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afforded already Amersham apartment appeared approach arms arrival beauty become called character circumstances comfort considered conversation countenance course daughter death deep directed door engaged entered evidently excited expected expression eyes face father fear feelings felt gave gazed Girzy Glasgow hand happy head heart honour hope hour interest Jane kind Lady least length less letter look Lord loss manner marked Mary matter means meet ment mind mingled Miss morning mother nature necessary never night object observed occasion once party passed perhaps person possible present probably Pynsent received regard remained scene seemed short sisters society soon sound spirit Spreull stood suffered tell thing Thornhill thought tion turned uncle voice walk wish young youth
Página 31 - There was a time when meadow, grove and stream, The earth, and every common sight, To me did seem Apparelled in celestial light, The glory and the freshness of a dream. It is not now as it hath been of yore ; — Turn wheresoe'er I may, By night or day, The things which I have seen I now can see no more.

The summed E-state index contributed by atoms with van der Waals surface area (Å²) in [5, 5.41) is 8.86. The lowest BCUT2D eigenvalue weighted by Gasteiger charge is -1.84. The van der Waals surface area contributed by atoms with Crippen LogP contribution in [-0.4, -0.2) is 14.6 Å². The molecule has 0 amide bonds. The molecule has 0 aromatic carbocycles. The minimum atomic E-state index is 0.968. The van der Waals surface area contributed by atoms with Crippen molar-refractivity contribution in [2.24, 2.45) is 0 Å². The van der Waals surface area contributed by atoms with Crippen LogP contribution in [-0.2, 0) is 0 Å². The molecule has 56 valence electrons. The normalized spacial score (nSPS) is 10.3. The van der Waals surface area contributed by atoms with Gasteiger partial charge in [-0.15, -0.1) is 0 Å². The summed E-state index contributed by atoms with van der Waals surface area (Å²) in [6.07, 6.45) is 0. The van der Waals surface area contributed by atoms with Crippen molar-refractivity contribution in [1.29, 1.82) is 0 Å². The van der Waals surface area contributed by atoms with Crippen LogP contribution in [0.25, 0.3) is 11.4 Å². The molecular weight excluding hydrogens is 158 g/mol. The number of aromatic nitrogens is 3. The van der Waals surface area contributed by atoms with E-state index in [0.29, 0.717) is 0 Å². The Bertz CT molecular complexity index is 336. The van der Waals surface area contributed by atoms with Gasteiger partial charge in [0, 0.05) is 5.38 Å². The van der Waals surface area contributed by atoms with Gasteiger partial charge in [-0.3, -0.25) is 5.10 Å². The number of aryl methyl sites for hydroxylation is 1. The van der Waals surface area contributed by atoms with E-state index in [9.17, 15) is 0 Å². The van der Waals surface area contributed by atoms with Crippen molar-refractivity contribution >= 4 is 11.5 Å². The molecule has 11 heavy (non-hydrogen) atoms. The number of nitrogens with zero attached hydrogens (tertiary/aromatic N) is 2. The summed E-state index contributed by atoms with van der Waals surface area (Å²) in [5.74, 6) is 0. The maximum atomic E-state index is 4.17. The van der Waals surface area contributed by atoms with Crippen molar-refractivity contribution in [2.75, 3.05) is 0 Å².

Página 281 - They have been with me through the dreamy night — The blessed household voices, wont to fill My heart's clear depths with unalloy'd delight ! I hear them still, unchanged : — though some from earth Are music parted, and the tones of mirth — Wild, silvery tones, that rang through days more bright ! Have died in others, — yet to me they come, Singing of boyhood back — the voices of my home ! II.
Página 32 - Dis's waggon! daffodils That come before the swallow dares, and take The winds of March with beauty; violets dim, But sweeter than the lids of Juno's eyes Or Cytherea's breath...
Página 323 - The village maid steals through the shade, Her shepherd's suit to hear ; To beauty shy, by lattice high, Sings high-born Cavalier. The star of Love, all stars above, Now reigns o'er...
Página 288 - twill smile again, And still the thought I will not brook That I must look in vain. But, when I speak, thou dost not say What thou ne'er leftst unsaid, And now I feel, as well I may, Sweet Mary!
Página 11 - O'er each fair sleeping brow, She had each folded flower in sight— Where are those dreamers now? One midst the forests of the West, By a dark stream, is laid ; The Indian knows his place of rest Far in the cedar shade. The sea, the blue lone sea, hath one, He lies where pearls lie deep, He was the loved of all, yet none O'er his low bed may weep. One sleeps where southern vines...
Página 157 - For the same sound is in my ears Which in those days I heard. Thus fares it still in our decay : And yet the wiser mind Mourns less for what age takes away Than what it leaves behind.
Página 157 - No check, no stay, this Streamlet fears ; How merrily it goes ! 'Twill murmur on a thousand years, And flow as now it flows.